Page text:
Thursday, October 15, 2009

Parody Book Marketing Plan Rings Too True

The New Yorker's book marketing plan parody in this week's issue is very, very funny. Too bad it's also very, very realistic.

The e-mail sent to an author by "Gineen" (pron: Jeannine), an intern who is replacing the promotion department, characterizes the overwhelming paralysis that grips authors of a certain age when they're encouraged to do more than "give a talk" to the women's group at the local country club and do a book signing at the closest Barnes & Noble.

Full of laugh-out-loud instructions regarding promoting books online -- "If you already have a blog, make sure you spray-feed your URL in niblets open-face to the skein." and "Then just Digg your uploads in a viral spiral to your social networks via an FB/MS interlink torrent." -- the parody also skewers the always-out-of-the-office schedule of any publisher's editorial and promotion staffers. (I've heard that this particular aspect of the parody is dead on.)

It is a realistic portrayal of book promotion from the perspective of an "I'm not ready for this!" author, but at the same time, the over-the-top missive from Gineen could actually be a dream come true for the "typical" author. For example, Gineen says, "I’ve attached a list of celebrities we think would be great to blurb your book, so find out their numbers and call them up." The average author would have to -- and does -- generate their own celebrity list (and of course gets nowhere with it, but many Oprah-struck authors don't realize that it's a waste of time).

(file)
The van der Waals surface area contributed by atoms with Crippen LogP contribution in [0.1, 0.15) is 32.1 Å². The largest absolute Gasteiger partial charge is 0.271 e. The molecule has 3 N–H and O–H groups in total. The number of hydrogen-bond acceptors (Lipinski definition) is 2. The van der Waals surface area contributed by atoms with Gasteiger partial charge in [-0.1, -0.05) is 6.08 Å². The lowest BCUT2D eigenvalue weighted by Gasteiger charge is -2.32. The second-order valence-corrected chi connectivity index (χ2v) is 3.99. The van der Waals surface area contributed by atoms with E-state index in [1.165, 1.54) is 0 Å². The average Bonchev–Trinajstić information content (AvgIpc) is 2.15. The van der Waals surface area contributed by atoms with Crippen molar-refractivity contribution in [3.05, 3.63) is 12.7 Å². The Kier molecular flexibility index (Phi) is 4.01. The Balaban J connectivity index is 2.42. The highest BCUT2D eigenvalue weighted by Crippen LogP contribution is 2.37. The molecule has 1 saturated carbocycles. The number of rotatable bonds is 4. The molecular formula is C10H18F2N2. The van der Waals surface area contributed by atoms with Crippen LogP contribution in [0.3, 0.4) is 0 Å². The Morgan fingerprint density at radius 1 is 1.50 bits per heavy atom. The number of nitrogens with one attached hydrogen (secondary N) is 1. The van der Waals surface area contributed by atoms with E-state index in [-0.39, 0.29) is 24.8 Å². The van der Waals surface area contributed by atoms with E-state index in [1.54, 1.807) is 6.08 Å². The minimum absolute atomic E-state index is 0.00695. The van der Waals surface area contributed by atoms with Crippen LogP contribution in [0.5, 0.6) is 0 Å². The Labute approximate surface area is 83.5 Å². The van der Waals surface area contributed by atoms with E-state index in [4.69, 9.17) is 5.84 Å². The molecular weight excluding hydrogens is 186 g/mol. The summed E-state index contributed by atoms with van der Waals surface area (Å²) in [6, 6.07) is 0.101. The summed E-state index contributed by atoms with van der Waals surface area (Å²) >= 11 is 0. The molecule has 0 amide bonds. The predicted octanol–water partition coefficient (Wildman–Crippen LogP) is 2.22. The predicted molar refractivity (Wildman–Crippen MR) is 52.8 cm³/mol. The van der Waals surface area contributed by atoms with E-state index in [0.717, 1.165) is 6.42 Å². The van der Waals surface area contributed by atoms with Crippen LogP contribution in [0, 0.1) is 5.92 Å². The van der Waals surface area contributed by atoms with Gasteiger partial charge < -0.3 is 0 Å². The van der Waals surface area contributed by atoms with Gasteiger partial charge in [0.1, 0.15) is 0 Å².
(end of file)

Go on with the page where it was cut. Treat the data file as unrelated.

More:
For most authors, there's no blog help or celebrity list development. They have to identify and contact the best people to write cover blurbs, write their own announcement releases because the staff publicist doesn't have time to do it justice, create their own media lists for review copies, blog/tweet/post, schedule book signings (yawn...), generate story ideas for traditional media, create their own virtual book tour, and on and on.

The parody, funny as it is, is just another indicator that more and more authors will need to start creating and executing their book's marketing plan themselves. Even those who used to get that support can see that Gineen the intern can only do so much for her long list of authors.

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